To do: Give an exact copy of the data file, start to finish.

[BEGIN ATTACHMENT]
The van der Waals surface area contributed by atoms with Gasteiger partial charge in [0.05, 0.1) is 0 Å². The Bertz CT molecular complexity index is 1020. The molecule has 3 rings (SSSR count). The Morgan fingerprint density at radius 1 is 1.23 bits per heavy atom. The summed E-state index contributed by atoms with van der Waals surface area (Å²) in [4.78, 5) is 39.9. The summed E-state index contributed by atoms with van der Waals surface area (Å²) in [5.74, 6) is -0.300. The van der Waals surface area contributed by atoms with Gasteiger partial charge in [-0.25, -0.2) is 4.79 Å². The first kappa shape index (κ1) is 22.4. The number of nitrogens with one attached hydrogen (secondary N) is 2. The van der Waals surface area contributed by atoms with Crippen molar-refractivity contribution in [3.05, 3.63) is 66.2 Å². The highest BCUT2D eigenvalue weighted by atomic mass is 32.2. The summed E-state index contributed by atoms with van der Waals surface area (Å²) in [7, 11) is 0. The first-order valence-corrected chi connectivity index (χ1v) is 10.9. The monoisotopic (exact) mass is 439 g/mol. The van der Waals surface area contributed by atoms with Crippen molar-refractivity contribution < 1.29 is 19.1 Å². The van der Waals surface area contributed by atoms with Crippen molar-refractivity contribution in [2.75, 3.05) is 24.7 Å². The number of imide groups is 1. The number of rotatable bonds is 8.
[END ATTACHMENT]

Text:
The van der Waals surface area contributed by atoms with Gasteiger partial charge in [0.05, 0.1) is 0 Å². The Bertz CT molecular complexity index is 1020. The molecule has 3 rings (SSSR count). The Morgan fingerprint density at radius 1 is 1.23 bits per heavy atom. The summed E-state index contributed by atoms with van der Waals surface area (Å²) in [4.78, 5) is 39.9. The summed E-state index contributed by atoms with van der Waals surface area (Å²) in [5.74, 6) is -0.300. The van der Waals surface area contributed by atoms with Gasteiger partial charge in [-0.25, -0.2) is 4.79 Å². The first kappa shape index (κ1) is 22.4. The number of nitrogens with one attached hydrogen (secondary N) is 2. The van der Waals surface area contributed by atoms with Crippen molar-refractivity contribution in [3.05, 3.63) is 66.2 Å². The highest BCUT2D eigenvalue weighted by atomic mass is 32.2. The summed E-state index contributed by atoms with van der Waals surface area (Å²) in [7, 11) is 0. The first-order valence-corrected chi connectivity index (χ1v) is 10.9. The monoisotopic (exact) mass is 439 g/mol. The van der Waals surface area contributed by atoms with Crippen molar-refractivity contribution < 1.29 is 19.1 Å². The van der Waals surface area contributed by atoms with Crippen molar-refractivity contribution in [2.75, 3.05) is 24.7 Å². The number of imide groups is 1. The number of rotatable bonds is 8.